Get Out the Led


That hum you hear is the sound of Led Zeppelin’s “Stairway to Heaven” being played an estimated 4,000 times a year on AM radio stations—one of them in your head. Andy Fyfe’s entertaining When the Levee Breaks tells the story of how Led Zeppelin turned the hum in their heads into Led Zeppelin IV, one of the bestselling and most influential albums of all time. From humble origins—John Bonham taught himself to play drums on a “coffee tin with a loose wire attached to get a snare sound” and joined Robert Plant’s Crawling King Snakes only to find the band often lacked gas money to fetch their drummer for their gigs—Fyfe attributes Zeppelin’s early commercial success (and lead-balloon reception with critics who resented this success) to their manager-cum-bouncer Peter Grant negotiating complete artistic freedom for the band—freedom which let them blend “dark and light” and “hard and soft” to become rock warlocks with one foot on the amp pedal and one in the Middle Ages.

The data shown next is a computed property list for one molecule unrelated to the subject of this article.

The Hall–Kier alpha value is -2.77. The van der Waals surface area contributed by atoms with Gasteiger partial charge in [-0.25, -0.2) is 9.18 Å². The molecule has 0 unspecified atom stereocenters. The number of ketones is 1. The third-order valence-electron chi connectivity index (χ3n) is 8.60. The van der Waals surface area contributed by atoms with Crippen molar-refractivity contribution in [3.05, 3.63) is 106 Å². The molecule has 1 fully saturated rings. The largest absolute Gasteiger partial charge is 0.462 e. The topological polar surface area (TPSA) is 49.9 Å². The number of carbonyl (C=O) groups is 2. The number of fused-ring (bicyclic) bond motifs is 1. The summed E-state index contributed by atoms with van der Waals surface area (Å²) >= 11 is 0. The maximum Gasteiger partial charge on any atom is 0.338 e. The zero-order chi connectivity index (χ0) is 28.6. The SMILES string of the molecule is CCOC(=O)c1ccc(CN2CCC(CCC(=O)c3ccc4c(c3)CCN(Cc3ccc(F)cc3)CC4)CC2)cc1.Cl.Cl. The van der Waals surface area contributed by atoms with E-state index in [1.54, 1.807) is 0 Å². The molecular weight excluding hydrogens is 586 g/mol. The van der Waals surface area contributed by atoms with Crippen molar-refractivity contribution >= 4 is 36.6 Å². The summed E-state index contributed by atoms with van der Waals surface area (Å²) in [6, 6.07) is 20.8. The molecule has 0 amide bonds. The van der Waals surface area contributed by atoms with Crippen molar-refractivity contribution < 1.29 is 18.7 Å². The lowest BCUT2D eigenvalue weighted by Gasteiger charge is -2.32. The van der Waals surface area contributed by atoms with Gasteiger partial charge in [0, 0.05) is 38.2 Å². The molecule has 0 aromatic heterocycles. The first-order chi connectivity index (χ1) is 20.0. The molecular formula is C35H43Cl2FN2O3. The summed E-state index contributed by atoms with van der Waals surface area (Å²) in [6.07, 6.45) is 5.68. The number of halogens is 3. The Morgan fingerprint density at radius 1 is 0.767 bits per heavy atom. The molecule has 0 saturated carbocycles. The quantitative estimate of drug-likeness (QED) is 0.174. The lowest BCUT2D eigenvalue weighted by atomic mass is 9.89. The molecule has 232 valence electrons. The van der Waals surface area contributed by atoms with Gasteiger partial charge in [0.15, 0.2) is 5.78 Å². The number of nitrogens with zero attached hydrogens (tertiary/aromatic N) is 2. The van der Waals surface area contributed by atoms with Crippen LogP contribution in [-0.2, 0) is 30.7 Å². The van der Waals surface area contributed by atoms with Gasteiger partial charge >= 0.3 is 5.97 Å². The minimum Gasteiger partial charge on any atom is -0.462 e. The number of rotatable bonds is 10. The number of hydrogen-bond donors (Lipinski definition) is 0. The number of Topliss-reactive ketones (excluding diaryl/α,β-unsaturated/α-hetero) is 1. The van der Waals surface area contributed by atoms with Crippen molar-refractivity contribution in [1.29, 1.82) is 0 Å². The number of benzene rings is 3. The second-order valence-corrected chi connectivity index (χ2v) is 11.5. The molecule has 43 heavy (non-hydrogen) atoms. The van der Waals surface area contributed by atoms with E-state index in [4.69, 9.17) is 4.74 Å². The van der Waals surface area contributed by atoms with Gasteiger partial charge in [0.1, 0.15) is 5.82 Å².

Fittingly, their greatest work comes when they retreat from their fans and critics and nonstop touring to the cold and damp Headley Grange, a manor with “no furniture, no pool table, no pub nearby.” Here Bonham captures the true sound of the drums he hears in his head, and not the “biscuit tin” sound of drumming in a studio, by moving the microphones away from his kit so that “what you hear on ‘When the Levee Breaks’ is not just the sound of Bonham’s drumming, but the way in which the drums react to the acoustics of the room they were in.” Backward echoes are put on Plant’s harmonica and Jimmy Page’s guitar, and on Fyfe’s word processor as he describes Memphis Minnie singing and the Beastie Boys sampling “Levee” in such a way that you hear all three versions at once—a fitting tribute to the song and to this spellbinding book.